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Calou's Blog
Cruising with the crew of CALOU on the Baja Ha-ha and Pacific Puddle Jump
Au revoir Daniel
08/16/2011, Kona, Hawaii

Our reliable and ever cheerful crew member Daniel began his 6 month solo trek on the Hawaiian islands with little more than a backpack and tiny tent. We were very sad to see him go but knew that this was his plan. Hopefully we may meet again, perhaps in his native England.

Pacific Puddle Jump 2011
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Passage Stats
Bruce
08/14/2011, Kailua-Kona, Hawaii

We've completed our passage from Tahiti to Hawaii. Here are the stats:

Days at Sea: 21 (July 24 to August 14, 2011)
Distance Logged: 2,706 nautical miles (3114 miles; 5011 km)
Average distance per day: 129 nautical miles/day
Engine Hours: 92 (mostly in the Equatorial ITCZ)
Maximum recorded speed: 8.9 knots
Maximum recorded wind: 40 knots

Our Days at Sea would have been better were it not for a torn mainsail which took a week to get down and repair and a jib halyard failure 2 days before arrival. We spent 9 days of the passage sailing with just one sail.

Pacific Puddle Jump 2011
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08/15/2011 | Lynn A. Stokes
Not too bad for all the hassles you had! Good trip always ends at dry land. Still interested.
Lynn
Morro Bay
Safe Arrival at Hawaii
Bruce
08/14/2011, Kailua-Kona, Hawaii

Yesterday evening, as the sun set, we could see the dome like outline of the Big Island's volcano on the horizon. As we got closer, we could see what appeared to be city lights on the slope of the island. Consulting with the charts, however, we could see that there is no large city on the south east end of the island. The luminous glow was not city lights, but rather a huge field of lava flowing down the volcano to the sea.

We celebrated our sighting land with a bottle of fine French champagne (a gift of Didier in Papeete), along with foie gras served on freshly baked bread that I had made for the occasion, and also caviar on buttered toast.

It would be some time longer before we made landfall, however. The Big Island is very big, indeed. It would be another four hours after sighting land before we would approach the southern tip of the island, and another 8 hours of sailing northward along the west side of the island to Honokohau Harbor.

As we approached the island, the winds increased to 30 knots and the seas turned into the huge waves that Hawaii is famous for. Our boat surfed down mountainous swells that followed us on our course towards the north west. One rogue wave came upon us on our side and hit us so strongly that it sent everything that wasn't nailed down flying.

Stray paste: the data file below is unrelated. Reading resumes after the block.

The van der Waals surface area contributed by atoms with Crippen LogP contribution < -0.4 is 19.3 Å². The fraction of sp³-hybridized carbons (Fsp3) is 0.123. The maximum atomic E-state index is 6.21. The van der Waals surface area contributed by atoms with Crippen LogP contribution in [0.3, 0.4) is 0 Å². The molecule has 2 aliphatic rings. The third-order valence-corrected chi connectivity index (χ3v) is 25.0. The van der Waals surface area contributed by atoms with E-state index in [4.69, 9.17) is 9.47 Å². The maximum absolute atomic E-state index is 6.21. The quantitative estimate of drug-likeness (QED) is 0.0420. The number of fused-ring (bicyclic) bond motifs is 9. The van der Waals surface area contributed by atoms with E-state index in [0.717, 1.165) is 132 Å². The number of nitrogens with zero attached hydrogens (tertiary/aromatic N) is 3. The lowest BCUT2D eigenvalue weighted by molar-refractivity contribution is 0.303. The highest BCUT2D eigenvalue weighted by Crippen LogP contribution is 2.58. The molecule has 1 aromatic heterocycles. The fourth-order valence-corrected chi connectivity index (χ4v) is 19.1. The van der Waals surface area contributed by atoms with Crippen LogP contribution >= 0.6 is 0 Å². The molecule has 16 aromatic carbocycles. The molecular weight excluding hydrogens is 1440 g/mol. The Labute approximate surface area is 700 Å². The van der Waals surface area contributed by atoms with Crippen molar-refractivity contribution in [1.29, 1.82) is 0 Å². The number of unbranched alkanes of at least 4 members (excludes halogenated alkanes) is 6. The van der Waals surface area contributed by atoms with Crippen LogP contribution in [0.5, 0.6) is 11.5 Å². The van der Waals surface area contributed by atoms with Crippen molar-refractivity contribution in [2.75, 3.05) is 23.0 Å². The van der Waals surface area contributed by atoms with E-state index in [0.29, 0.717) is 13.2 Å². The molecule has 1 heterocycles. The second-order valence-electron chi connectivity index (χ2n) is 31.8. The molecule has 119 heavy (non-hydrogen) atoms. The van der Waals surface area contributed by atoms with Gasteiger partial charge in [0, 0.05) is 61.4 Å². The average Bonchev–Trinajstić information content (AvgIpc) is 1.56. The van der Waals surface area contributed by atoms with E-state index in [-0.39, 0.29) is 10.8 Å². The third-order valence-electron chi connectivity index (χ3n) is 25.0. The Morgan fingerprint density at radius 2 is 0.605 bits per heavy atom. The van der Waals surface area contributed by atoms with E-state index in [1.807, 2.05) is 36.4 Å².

We sailed through the night and arrived at the harbor entrance at about 9:30 a.m.

Once in the harbor, we took a mooring ball and stern tied, Med-moor style, to the quay. We clambered from the stern onto dry land and walked unsteadily on this unfamiliar terra firma.

Pacific Puddle Jump 2011
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Land Ho!
Bruce
08/13/2011

Our first sight of land in 21 days as we approach the Big Island of Hawaii.

Pacific Puddle Jump 2011
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Day 20 - Final Approach
Bruce
08/13/2011

We are just 75 miles from Hawaii on our 20th day at sea. We made 124 miles in the last 24 hours; not bad considering it was with the mainsail only. I am baking bread to serve with our celebratory feast upon first sight of land, probably in the late afternoon. We have had very pleasant sailing conditions today, with 15 knots of wind from the rear quarter, and a 2m swell to remind us that we are at sea.

Pacific Puddle Jump 2011
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Day 19 - Jib Down
Bruce
08/12/2011

This is our 19th day at sea. Last night, just as we were finishing dinner, I noticed that the jib was hanging down over the side of the bow and into the water. The jib halyard had chafed completely through at the mast head and parted (see photo inset). Daniel and I dropped the jib to the deck and lashed it down.

This morning we planned to use the spare halyard to hoist the jib, but this was not to be. The spare halyard was used to hoist a spinnaker net (a device to prevent the spinnaker from wrapping around the forestay). But the spinnaker net had also chafed through and parted, so we could not get the spare halyard down from the masthead.

The next option was to use the spinnaker halyard. But the ruined spinnaker net had wrapped itself around this halyard, making this also impossible to use. The remnants of the spinnaker net were jamming up the block at the top of the mast.

Normally we would send one of us up to the masthead in a bosun's chair to untangle all this, but with the ocean swell this would be a very unpleasant task, and, since we're just a few hundred miles from Hawaii, we decided to continue on with just the mainsail. With the 15 knot winds we're able to make 5 to 6 knots of boat speed which is good enough to get us there in about 2 days.

Pacific Puddle Jump 2011
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Day 18 at Sea
Bruce
08/11/2011, Pacific Ocean en route from Moorea to Hawaii

I spent the night watch dodging squalls, but this morning and afternoon we have had clear blue skies and fair winds. We covered 140 nautical miles in the last 24 hours. It has been 18 days since we left Moorea. With some 360 miles to go, we should make our arrival in another few days. The sea conditions are comfortable and the 14 knot trade winds push us along gently.

Pacific Puddle Jump 2011
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Sailing into the Sunset
Bruce
08/10/2011, Pacific Ocean en route from Tahiti to Hawaii

We sailed into a beautiful sunset this evening...

Pacific Puddle Jump 2011
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